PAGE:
The right-wing press might consider sex workers to be wretched fools; the left-wing view that they may not be fools, but they are wretched, is scarcely an improvement. Prostitutes are not wretched, however wretched they might seem when they are understandably feeling down in the dumps about the way their life has panned out. They are still agents of their own will. This acknowledgement is important, because counter-intuitively, people who curb-crawl are not people who think favourably on prostitution. They are subject to the same set of cultural attitudes that says prostitutes are dirty, immoral, almost subhuman and deserve what they get. Abuses of sex workers on the job come from these perceptions; if prostitution is not acceptable, the prostitutes are not to be accepted; whatever happens to them they bring on themselves, because of that transgression. Therefore, the concept that prostitution is always bad, because prostitutes get treated badly, becomes a self-fulfilling prophecy.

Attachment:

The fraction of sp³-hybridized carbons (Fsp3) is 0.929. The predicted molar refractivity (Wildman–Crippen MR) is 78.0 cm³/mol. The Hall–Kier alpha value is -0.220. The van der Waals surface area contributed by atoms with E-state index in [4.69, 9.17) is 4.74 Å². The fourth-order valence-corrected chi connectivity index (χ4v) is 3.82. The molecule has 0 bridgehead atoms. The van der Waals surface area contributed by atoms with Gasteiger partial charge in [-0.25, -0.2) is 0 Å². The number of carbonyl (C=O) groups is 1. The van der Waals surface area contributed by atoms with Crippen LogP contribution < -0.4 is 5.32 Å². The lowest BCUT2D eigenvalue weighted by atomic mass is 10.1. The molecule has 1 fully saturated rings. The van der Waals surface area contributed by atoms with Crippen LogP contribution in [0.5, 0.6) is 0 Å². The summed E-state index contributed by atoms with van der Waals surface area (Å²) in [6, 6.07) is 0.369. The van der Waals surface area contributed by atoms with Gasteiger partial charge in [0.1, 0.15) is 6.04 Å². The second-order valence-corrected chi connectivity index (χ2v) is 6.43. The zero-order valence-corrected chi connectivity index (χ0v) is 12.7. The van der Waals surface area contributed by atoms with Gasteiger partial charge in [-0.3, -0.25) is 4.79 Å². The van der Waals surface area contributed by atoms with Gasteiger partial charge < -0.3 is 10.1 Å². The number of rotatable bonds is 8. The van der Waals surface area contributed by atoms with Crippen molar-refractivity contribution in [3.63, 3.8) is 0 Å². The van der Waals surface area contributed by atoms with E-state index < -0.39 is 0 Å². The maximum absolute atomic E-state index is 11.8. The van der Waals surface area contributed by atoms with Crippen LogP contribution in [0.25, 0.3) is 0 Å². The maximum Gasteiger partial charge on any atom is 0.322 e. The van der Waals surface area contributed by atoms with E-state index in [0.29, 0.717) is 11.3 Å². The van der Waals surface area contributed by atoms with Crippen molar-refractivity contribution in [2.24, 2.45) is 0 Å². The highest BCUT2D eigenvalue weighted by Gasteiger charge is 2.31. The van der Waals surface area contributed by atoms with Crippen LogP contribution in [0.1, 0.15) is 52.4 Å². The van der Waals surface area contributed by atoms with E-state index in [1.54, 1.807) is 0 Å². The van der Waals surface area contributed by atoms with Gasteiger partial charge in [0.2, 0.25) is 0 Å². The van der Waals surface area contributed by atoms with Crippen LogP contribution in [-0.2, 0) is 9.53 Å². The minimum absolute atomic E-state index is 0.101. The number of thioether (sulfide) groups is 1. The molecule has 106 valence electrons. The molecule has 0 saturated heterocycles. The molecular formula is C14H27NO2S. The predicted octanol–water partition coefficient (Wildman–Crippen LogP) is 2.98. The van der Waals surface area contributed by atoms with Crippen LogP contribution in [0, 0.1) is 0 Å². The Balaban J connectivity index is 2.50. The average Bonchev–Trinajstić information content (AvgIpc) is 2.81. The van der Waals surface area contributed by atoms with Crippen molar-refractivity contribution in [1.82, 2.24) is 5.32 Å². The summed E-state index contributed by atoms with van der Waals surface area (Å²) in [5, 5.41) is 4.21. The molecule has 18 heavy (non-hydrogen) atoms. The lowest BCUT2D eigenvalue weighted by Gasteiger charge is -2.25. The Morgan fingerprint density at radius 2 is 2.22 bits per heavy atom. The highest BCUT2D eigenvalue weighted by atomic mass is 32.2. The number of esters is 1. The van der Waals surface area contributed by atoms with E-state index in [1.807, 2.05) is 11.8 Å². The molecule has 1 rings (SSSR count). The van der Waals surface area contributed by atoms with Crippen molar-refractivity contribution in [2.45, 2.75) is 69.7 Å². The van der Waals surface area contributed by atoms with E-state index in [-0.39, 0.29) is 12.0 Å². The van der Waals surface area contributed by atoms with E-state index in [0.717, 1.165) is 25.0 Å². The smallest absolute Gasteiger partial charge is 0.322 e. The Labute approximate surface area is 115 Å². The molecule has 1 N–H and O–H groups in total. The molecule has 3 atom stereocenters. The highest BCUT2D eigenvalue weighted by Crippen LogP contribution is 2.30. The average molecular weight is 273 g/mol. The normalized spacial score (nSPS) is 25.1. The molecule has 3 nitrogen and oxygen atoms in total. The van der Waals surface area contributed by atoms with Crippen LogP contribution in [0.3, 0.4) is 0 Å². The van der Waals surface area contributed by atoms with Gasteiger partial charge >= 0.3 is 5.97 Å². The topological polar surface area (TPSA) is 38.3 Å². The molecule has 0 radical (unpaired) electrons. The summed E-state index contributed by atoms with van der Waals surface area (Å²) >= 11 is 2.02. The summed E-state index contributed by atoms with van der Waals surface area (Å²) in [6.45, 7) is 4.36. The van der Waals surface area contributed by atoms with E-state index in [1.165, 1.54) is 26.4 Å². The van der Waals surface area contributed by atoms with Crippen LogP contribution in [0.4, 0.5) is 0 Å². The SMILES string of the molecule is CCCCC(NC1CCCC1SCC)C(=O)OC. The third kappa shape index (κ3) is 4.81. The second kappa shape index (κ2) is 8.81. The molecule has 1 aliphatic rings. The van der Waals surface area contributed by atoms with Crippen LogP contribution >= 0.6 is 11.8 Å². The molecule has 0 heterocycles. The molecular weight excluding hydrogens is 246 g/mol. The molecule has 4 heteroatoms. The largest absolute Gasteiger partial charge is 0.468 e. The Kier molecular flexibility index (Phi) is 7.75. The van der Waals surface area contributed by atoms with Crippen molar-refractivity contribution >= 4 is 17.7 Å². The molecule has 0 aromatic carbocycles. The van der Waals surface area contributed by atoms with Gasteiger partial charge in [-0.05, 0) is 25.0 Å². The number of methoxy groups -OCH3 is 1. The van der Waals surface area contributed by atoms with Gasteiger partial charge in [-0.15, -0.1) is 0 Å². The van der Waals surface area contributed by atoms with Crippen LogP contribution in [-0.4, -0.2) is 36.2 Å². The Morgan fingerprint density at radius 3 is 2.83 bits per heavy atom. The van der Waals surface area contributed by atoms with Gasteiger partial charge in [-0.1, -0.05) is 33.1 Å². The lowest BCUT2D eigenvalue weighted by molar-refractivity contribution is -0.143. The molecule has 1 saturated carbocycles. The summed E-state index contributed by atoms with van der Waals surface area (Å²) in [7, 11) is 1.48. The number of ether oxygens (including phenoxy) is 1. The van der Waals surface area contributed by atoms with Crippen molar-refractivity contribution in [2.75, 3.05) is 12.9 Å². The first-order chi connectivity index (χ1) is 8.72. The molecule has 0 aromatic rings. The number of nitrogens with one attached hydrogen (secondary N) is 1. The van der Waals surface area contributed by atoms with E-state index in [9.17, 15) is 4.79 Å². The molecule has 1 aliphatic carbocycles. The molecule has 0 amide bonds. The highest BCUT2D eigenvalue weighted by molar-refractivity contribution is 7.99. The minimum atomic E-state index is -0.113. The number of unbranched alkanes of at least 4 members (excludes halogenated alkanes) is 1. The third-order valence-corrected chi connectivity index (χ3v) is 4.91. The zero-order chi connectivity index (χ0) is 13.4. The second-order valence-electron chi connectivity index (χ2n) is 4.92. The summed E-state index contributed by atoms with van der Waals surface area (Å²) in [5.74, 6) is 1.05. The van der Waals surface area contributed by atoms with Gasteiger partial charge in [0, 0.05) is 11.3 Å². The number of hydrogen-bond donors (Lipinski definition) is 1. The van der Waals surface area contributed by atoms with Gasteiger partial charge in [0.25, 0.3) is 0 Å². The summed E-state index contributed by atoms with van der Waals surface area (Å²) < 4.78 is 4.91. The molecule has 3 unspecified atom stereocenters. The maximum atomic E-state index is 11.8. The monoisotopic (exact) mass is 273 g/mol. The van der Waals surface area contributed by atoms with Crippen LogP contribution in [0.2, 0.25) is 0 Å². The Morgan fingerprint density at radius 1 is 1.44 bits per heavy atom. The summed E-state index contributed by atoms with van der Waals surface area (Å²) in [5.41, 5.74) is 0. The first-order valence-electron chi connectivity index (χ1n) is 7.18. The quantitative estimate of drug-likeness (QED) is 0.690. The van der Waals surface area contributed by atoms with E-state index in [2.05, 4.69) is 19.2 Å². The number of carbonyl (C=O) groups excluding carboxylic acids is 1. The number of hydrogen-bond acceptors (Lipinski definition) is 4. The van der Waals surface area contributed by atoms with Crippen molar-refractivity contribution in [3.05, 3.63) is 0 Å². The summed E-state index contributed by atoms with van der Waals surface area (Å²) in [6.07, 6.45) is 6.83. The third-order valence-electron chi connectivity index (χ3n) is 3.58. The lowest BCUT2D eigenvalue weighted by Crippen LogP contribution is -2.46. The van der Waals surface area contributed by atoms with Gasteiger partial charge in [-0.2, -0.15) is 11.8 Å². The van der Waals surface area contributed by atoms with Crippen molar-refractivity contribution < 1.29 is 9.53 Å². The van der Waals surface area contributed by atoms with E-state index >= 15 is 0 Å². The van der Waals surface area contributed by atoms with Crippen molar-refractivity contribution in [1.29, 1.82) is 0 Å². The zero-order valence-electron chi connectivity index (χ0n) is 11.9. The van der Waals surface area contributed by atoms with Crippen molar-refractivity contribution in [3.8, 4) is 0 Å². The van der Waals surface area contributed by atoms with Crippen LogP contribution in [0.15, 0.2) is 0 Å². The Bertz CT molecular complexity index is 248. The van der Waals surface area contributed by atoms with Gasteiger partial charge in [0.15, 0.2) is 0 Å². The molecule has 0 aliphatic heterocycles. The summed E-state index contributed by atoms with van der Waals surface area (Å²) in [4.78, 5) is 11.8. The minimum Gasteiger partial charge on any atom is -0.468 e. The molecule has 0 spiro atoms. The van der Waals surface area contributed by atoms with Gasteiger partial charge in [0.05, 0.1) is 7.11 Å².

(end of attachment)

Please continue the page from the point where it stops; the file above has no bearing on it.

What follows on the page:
Although I am certainly not in favour of censorship, I will say that self-censorship – in other words, a practical understanding that what one utters in public has an impact beyond what one intends or can predict – is an important part of navigating the minefield of ethics, and one that I fear is too quickly abandoned in favour of the perceived need to express one’s opinion loudly and often. Anti-prostitution activists will constantly say that they are not anti-prostitutes, in the same manner as a Christian may love the sinner and hate the sin. What they are missing is the acceptance that they are perceived, translated and moulded into one-and-the-same, a process they are not in control of. Ironically, if they value the end of sexual abuse from male clients to female sex workers, they would have to accept a stance of tolerance and understand the value of positive portrayals of sex workers. I will discuss these in the third and last of this series, next week.